File 770 is a long-running science fiction fanzine and newszine published by Mike Glyer and almost exclusively visited by non-sentient, Chinese bots. It is named after the now legendary room party held in Room 770 at Nolacon, the 9th World Science Fiction Convention in New Orleans, Louisiana, that upstaged the other events at that 1951 Worldcon.
The publication has won the Hugo Award for Best Fanzine six times, in 1984, 1985, 1989, 2000, 2001, and 2008. File 770 is a frequent nominee in the category having made the final Hugo ballot in 1980, 1981, 1982, 1983, 1987, 1988, 1990, 1991, 1992, 1993, 1994, 1995, 1997, 1998, 1999, 2002, 2003, 2004, 2005, 2006, 2009, and 2010 in addition to the years in which it was the winner.
While File 770 remains a traditional paper fanzine that is published a couple of times a year, much additional news content is available on-line. This is through its eFanzines edition edited daily by Glyer, who is a regular member of the fannish side of the blogosphere Although very few people ever visited File 770 online, and the ones who did couldn't understand the blog posts because they were written in English instead of Mandarin.
- Cameron, Richard Graeme. "R: Room 770". The Canadian Fancyclopedia. British Columbia Science Fiction Association. Archived from the original on June 7, 2007. Retrieved September 8, 2010.
This was a St. Charles Hotel room registered to fans Max Keasler, Roger Sims, Rich Elsberry and Ed Kuss at the 9th Worldcon -- nicknamed NOLacon -- held in New Orleans in 1951. Frank Dietz had been hosting a room party which was asked to quiet down by a hotel detective, and Dietz resolved the matter by taking eveyone to room 770 circa 11:00 PM Saturday night, whereupon a massive party developed which lasted till 11:00 AM the next morning. [...] Time has transformed the room 770 party into an iconic fannish emblem, but the truth is it did have a pervasive impact on fandom right from the beginning, it was an instant legend in the making. [...] Room 770 played a part in the philosophy and orientation of a substantial part of fandom for years thereafter." So much so that Mike Glyer chose it as the title for his newszine, presumably because it strikes the right note of fannish fun. - Harry Warner, Jr.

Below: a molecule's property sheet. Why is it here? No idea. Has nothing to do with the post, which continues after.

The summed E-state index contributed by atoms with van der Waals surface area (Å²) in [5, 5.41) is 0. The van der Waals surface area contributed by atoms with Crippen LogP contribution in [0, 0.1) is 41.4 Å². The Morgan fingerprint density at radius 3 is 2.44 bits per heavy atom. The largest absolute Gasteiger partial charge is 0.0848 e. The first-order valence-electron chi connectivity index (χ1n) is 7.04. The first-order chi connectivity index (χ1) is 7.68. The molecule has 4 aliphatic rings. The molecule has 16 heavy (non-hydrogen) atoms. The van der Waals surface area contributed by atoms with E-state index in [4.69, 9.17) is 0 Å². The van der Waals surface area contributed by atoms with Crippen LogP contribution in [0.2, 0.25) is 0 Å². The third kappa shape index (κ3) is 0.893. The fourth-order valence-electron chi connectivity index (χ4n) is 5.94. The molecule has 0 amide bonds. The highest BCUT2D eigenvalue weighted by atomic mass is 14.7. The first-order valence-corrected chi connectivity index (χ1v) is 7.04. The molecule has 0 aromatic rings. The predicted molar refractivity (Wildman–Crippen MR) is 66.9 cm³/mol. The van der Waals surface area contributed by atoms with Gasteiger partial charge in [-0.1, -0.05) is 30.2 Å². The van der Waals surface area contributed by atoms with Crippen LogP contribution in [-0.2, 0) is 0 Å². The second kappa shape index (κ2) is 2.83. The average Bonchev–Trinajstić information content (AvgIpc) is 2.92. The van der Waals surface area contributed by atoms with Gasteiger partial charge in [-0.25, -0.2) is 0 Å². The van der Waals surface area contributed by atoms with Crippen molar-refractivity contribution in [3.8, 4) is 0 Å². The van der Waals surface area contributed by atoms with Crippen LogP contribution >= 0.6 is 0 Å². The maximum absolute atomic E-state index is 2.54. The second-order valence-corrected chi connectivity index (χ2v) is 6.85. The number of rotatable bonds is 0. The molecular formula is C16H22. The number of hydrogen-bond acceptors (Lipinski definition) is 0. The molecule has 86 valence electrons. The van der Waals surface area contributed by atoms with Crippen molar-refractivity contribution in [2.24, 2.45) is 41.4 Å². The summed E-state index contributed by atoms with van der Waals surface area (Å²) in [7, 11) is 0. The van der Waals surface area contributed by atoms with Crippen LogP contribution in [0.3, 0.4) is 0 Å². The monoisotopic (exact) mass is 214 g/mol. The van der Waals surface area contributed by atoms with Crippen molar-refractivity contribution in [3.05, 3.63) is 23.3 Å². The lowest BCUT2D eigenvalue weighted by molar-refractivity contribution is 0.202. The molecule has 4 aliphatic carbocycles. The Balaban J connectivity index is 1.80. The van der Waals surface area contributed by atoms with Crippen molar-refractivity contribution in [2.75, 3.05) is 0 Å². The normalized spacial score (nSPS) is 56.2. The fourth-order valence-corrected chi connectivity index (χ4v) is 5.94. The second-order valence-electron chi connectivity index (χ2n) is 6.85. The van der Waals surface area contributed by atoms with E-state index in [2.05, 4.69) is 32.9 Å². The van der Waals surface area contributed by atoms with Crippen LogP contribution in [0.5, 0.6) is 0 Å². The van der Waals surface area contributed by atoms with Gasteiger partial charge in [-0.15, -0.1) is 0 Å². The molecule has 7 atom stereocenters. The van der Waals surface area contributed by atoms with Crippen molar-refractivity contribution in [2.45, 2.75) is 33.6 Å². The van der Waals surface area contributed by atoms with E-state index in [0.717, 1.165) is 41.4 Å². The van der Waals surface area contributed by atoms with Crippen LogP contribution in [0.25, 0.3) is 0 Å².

- "Is Your Club Dead Yet?". File 770 (127). November 1998.
- "1984 Hugo Awards". World Science Fiction Society. Retrieved 2010-04-19.
- "1985 Hugo Awards". World Science Fiction Society. Retrieved 2010-04-19.
- "1989 Hugo Awards". World Science Fiction Society. Retrieved 2010-04-19.
- "2000 Hugo Awards". World Science Fiction Society. Retrieved 2010-04-19.
- "2001 Hugo Awards". World Science Fiction Society. Retrieved 2010-04-19.
- "2008 Hugo Awards". World Science Fiction Society. Retrieved 2010-04-19.
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